Politics and the College Presidency
Choosing a college president is always a delicate affair, and that can especially be true at public institutions where state politics and the academy intertwine. But at West Virginia University, some outspoken critics have accused the search committee of playing politics with the selection of candidates, with some alleging that one in particular has been preordained from the start.
Several presidential candidates have faced significant opposition in recent months, Jane K. Fernandes at Gallaudet University being the most prominent example. In February, a semifinalist for president at Westfield State College, in Massachusetts, left some observers wondering about his qualifications. At West Virginia, the additional accusations that political connections played a role has set the case apart from the others.
Of three final candidates for the presidency, which will be vacated when David C. Hardesty Jr. retires in September, Michael Garrison has sustained significant criticism among influential alumni and faculty. In contrast to the other two finalists, Kansas State University Provost M. Duane Nellis and Portland State University President Daniel Bernstine, Garrison is not a career academic. Instead, he was once chief of staff to former Gov. Bob Wise and until recently, chairman of the West Virginia Higher Education Policy Commission, which approves the university Board of Governors's final choice of president. (He stepped down several weeks ago, according to the commission's chancellor, Brian Noland.)
Critics of Garrison note that as chief of staff, he would have worked closely with the governor to appoint -- pending confirmation -- five of the 17 members of that governing board, including the chair, Stephen Goodwin. Goodwin also chairs the presidential search committee, and was not available for comment on Monday.
Another connection has raised eyebrows, too: Goodwin's sister-in-law is West Virginia's secretary of education and the arts, Kay Goodwin, who worked with Garrison under Wise. She did not comment except to say that as a member of the higher education commission, she "did not publicly support or oppose any candidate."
The criticisms have come from various segments of the university community. Robert B. King, a director of the alumni association and a judge on the U.S. Court of Appeals for the Fourth Circuit, wrote a letter to members of the search committee warning that West Virginians' perceptions that the process is preordained are "disappointing" but "may be accurate," according to a copy obtained by the Associated Press.
The chair of the statistics department, E. James Harner, sent out an e-mail to colleagues expressing disdain for the process, calling Garrison "simply not qualified," and urged others to write letters. Harner, a prominent critic of Garrison, said he has perceived a strong "undercurrent" of opinion that the choice for president "was a done deal."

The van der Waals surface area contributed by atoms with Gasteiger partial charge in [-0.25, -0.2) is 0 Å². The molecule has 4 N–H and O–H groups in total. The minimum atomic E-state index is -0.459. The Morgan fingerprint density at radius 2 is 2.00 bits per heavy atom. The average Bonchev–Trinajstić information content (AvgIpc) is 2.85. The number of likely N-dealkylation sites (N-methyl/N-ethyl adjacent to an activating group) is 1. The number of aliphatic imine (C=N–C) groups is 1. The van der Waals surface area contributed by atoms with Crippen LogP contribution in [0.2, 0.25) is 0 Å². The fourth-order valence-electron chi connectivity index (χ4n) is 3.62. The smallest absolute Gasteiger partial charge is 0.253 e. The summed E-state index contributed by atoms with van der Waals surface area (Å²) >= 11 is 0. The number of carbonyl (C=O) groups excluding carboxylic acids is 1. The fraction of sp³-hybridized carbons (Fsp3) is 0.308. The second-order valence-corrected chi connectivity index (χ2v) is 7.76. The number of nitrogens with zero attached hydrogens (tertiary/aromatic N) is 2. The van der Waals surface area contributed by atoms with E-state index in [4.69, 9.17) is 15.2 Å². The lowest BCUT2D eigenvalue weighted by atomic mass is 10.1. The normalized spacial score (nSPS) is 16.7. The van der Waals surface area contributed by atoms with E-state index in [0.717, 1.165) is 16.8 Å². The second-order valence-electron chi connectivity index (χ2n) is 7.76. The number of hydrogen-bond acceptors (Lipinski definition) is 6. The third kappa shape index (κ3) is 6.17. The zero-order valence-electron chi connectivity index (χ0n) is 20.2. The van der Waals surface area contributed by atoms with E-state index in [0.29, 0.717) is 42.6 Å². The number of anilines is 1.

Part of the backlash stems from a belief that a "nontraditional" president would not best serve the university's interests. The current president, Hardesty, weathered his own share of criticism during his appointment for, among other things, insufficient academic experience. According to the American Council on Education, about 13 percent of college presidents in 2006 worked outside before their appointments.
But Harner, who strongly supports Nellis and served under him when he was West Virginia's arts and sciences dean, believes that's not what the university needs at this point in its development with -- many contend -- an eye toward the top 100. "The challenges in today’s environment are much, much more difficult," he said. "I feel strongly that the president should be an academician." Sherman D. Riemenschneider, a math professor, seemed to agree. "What type of experience would it take to move WVU to the next level as a national research-extensive university?" he said.
Members of the search committee are not pleased with those assessments. "It is unfair to the search committee to bring this issue up in this 11th hour," Parviz Famouri, a computer science professor and chairman of the Faculty Senate, said in an e-mail. "I think it's unacceptable to coerce the board of governors in their decision for or against a particular candidate and [the judge's] letter is trying to do that."
Kevin M. Leyden, a professor of political science and director of the university's Institute for Public Affairs, defended the candidates. "I think all three candidates appear to be qualified to be the next president of West Virginia University," he said. "Each has unique strengths."
Famouri also challenged the idea that a strong academic background was a necessity for the position. "President Hardesty changed the landscape of leadership at a large public university like ours. Presidents now look outward and focus on raising money, with provost and vice presidents handling internal affairs and overseeing academic details." The evolving job description of college president has certainly created tensions between the overwhelmingly academic careers of many candidates and the increasingly financial aspect of the job.
Still, said Nellis, the Kansas State provost and former WVU arts dean, "I feel that [academic experience is] an advantage in being a strong candidate. It’s something that I feel is an asset that I have in this process, and I would hope that others see that as well. But at the same time," he said, Hardesty "has done an outstanding job, in my opinion, as president."
Garrison, a West Virginia graduate and Oxford scholar, did not return calls requesting comment, and Bernstine was on campus meeting with West Virginia students and faculty in open sessions on Monday. Goodwin has reiterated that the next president will be announced on April 13.
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